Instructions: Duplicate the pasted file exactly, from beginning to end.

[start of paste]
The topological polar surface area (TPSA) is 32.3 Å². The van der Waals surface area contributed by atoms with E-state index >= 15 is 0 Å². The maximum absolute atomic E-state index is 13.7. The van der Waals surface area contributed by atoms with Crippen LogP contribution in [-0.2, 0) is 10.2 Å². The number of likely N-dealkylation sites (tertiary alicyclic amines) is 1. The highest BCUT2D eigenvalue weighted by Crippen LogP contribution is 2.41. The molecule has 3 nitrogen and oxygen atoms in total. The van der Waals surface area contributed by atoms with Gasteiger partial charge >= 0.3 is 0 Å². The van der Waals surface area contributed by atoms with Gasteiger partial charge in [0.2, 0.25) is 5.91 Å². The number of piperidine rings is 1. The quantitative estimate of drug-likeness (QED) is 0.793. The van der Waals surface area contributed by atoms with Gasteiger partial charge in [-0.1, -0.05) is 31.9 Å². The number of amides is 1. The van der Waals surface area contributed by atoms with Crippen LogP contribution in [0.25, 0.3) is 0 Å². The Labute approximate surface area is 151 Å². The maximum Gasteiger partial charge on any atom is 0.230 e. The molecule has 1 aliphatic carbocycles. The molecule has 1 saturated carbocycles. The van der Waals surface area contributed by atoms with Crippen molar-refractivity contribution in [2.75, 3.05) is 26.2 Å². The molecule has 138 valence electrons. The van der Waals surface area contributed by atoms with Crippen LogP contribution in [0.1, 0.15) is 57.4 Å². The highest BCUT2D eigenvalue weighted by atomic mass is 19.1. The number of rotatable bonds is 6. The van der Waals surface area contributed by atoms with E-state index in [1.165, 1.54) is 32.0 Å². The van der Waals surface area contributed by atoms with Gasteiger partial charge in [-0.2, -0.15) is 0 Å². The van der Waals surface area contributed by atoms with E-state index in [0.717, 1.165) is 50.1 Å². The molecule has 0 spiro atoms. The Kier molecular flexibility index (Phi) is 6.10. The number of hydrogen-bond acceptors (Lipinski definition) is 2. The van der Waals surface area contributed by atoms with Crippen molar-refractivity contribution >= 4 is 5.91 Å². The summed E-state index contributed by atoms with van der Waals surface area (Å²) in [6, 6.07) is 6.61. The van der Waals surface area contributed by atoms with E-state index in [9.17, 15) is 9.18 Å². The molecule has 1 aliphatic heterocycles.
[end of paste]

The topological polar surface area (TPSA) is 32.3 Å². The van der Waals surface area contributed by atoms with E-state index >= 15 is 0 Å². The maximum absolute atomic E-state index is 13.7. The van der Waals surface area contributed by atoms with Crippen LogP contribution in [-0.2, 0) is 10.2 Å². The number of likely N-dealkylation sites (tertiary alicyclic amines) is 1. The highest BCUT2D eigenvalue weighted by Crippen LogP contribution is 2.41. The molecule has 3 nitrogen and oxygen atoms in total. The van der Waals surface area contributed by atoms with Gasteiger partial charge >= 0.3 is 0 Å². The van der Waals surface area contributed by atoms with Gasteiger partial charge in [0.2, 0.25) is 5.91 Å². The number of piperidine rings is 1. The quantitative estimate of drug-likeness (QED) is 0.793. The van der Waals surface area contributed by atoms with Gasteiger partial charge in [-0.1, -0.05) is 31.9 Å². The number of amides is 1. The van der Waals surface area contributed by atoms with Crippen LogP contribution in [0.25, 0.3) is 0 Å². The Labute approximate surface area is 151 Å². The maximum Gasteiger partial charge on any atom is 0.230 e. The molecule has 1 aliphatic carbocycles. The molecule has 1 saturated carbocycles. The van der Waals surface area contributed by atoms with Crippen molar-refractivity contribution in [2.75, 3.05) is 26.2 Å². The molecule has 138 valence electrons. The van der Waals surface area contributed by atoms with Crippen LogP contribution in [0.1, 0.15) is 57.4 Å². The highest BCUT2D eigenvalue weighted by atomic mass is 19.1. The number of rotatable bonds is 6. The van der Waals surface area contributed by atoms with E-state index in [1.165, 1.54) is 32.0 Å². The van der Waals surface area contributed by atoms with Gasteiger partial charge in [-0.2, -0.15) is 0 Å². The van der Waals surface area contributed by atoms with E-state index in [0.717, 1.165) is 50.1 Å². The molecule has 0 spiro atoms. The Kier molecular flexibility index (Phi) is 6.10. The number of hydrogen-bond acceptors (Lipinski definition) is 2. The van der Waals surface area contributed by atoms with Crippen molar-refractivity contribution >= 4 is 5.91 Å². The summed E-state index contributed by atoms with van der Waals surface area (Å²) in [6, 6.07) is 6.61. The van der Waals surface area contributed by atoms with E-state index in [9.17, 15) is 9.18 Å². The molecule has 1 aliphatic heterocycles.